In the pool: Robin Cornuelle (Punahou '02) helped Middlebury College to its best-ever season and was chosen to the All-New England club conference team.

Kamaile Crowell and Avery Cavanah, who led Punahou to the first state girls water polo championship this month, will continue their careers at UCLA and Harvard, respectively. Teammate Jennifer Hohl plans to walk on at Hawaii.


Takata takes shot
at Athens

Taylor Takata gets his shot -- a long shot at that -- at the Olympic Games on Saturday in San Jose, Calif.

Takata, a 2000 Iolani graduate from Wahiawa, is ranked No. 4 in USA Judo's 60 kilogram (132-pound) division. Only the winner of the U.S. Trials at San Jose State's Event Center gets a ticket to Athens.

Takata has lived judo since he accepted the invitation of USA Judo to move to the U.S. Olympic Training Center in Colorado Springs in May 2001. His "judo day" starts at 6:30 a.m. and ends about 11 p.m.

He took his only extended break when his younger sister Summer was killed in a car accident near their home late last year.

In judo's complicated rating system, Takata has 8 points, compared to 22 for No. 1-ranked Taraje Williams-Murray.

His work is cut out for him on Saturday.

"There are a lot of good people at my weight," Takata says. He knows his chances are slim this year, but says "I'll try to stick with it through the 2008 Olympics. My ultimate goal is to win the Olympics."

Takata turned 22 in April.


It was a huge week for UCLA junior Chris Lam, who was home-schooled in Palolo.

With Lam at No. 4 singles, the Bruins reached the final match of the NCAA team championships before falling to Baylor 4-0. He moved on to the individual championships, where he was ranked 60th, but lost in the first round.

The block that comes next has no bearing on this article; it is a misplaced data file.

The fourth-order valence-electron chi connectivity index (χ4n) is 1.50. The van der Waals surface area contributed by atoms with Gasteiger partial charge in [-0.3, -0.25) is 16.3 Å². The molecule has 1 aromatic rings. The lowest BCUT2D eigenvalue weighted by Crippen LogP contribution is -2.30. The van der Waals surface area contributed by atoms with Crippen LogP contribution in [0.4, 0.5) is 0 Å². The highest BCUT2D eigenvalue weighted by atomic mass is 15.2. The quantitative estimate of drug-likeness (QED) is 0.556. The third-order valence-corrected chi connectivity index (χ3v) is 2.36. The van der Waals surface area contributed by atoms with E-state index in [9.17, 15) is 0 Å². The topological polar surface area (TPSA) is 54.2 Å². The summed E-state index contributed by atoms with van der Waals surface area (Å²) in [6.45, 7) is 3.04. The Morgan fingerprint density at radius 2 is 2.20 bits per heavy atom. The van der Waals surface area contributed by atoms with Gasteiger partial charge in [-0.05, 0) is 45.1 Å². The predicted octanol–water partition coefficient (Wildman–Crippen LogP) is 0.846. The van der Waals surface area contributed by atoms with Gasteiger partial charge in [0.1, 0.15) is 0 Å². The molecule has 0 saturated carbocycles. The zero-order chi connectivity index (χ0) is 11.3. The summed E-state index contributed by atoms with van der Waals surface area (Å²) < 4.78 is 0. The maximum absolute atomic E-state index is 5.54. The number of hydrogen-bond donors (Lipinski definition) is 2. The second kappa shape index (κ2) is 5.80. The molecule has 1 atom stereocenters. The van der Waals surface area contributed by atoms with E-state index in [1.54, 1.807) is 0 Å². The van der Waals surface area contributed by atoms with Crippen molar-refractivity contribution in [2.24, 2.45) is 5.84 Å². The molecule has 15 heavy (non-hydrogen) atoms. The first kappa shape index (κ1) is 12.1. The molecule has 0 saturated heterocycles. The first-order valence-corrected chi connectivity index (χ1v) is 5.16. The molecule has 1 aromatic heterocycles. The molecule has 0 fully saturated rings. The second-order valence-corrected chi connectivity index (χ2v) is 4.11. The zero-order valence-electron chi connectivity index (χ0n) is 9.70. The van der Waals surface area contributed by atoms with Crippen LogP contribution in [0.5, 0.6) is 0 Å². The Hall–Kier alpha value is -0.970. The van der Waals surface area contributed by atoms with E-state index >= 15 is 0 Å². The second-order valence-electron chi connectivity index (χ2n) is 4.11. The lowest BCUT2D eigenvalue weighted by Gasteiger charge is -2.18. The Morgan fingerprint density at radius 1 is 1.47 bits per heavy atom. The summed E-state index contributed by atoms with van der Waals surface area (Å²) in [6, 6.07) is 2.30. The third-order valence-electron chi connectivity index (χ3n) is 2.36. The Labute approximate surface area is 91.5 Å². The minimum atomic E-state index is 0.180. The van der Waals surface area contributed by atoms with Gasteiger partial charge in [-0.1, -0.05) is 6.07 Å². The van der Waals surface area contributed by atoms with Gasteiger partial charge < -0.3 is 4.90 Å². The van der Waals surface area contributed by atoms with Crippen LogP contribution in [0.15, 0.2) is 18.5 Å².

But that disappointment was assuaged somewhat Friday when he was named to the Pac-10's All-Academic first team. Lam has a 3.56 grade-point average and is majoring in business-economics.

Earlier he was named second-team on the All-Pac 10 coaches' team.

Lam led UCLA in singles victories this year with 35. He was ranked 18th -- highest ever by a player from Hawaii -- by the Intercollegiate Tennis Association after the fall season.


Michigan senior Vera Simms made a courageous effort to qualify for the NCAA Division I championships yesterday, running the 400-meter hurdles at the Mid-East Region meet even as she is recovering from mononucleosis.

But Simms (Mililani '00) did not get past the preliminaries at LSU, placing 11th in 1 minute, 0.19 seconds.

She was ranked fourth in the region with a time of 58.21 seconds in March, but got so ill that she could not defend her two-time Big Ten championship two weeks ago.

Though one of her dreams -- making the NCAAs -- will not be realized, another looks like a certainty. Simms has been awarded a post-graduate scholarship in her major of engineering.

The only other athlete from Hawaii in a NCAA regional yesterday also did not qualify for nationals. Arizona State's Jana Pintz (Kailua '01 of Waimanalo) placed 14th in the javelin in the West regional at Northridge, Calif., at 143 feet, 9 inches.

Pintz never threw the spear before this spring, after she transferred to Arizona State from Adams State in Colorado, where she played softball for two years.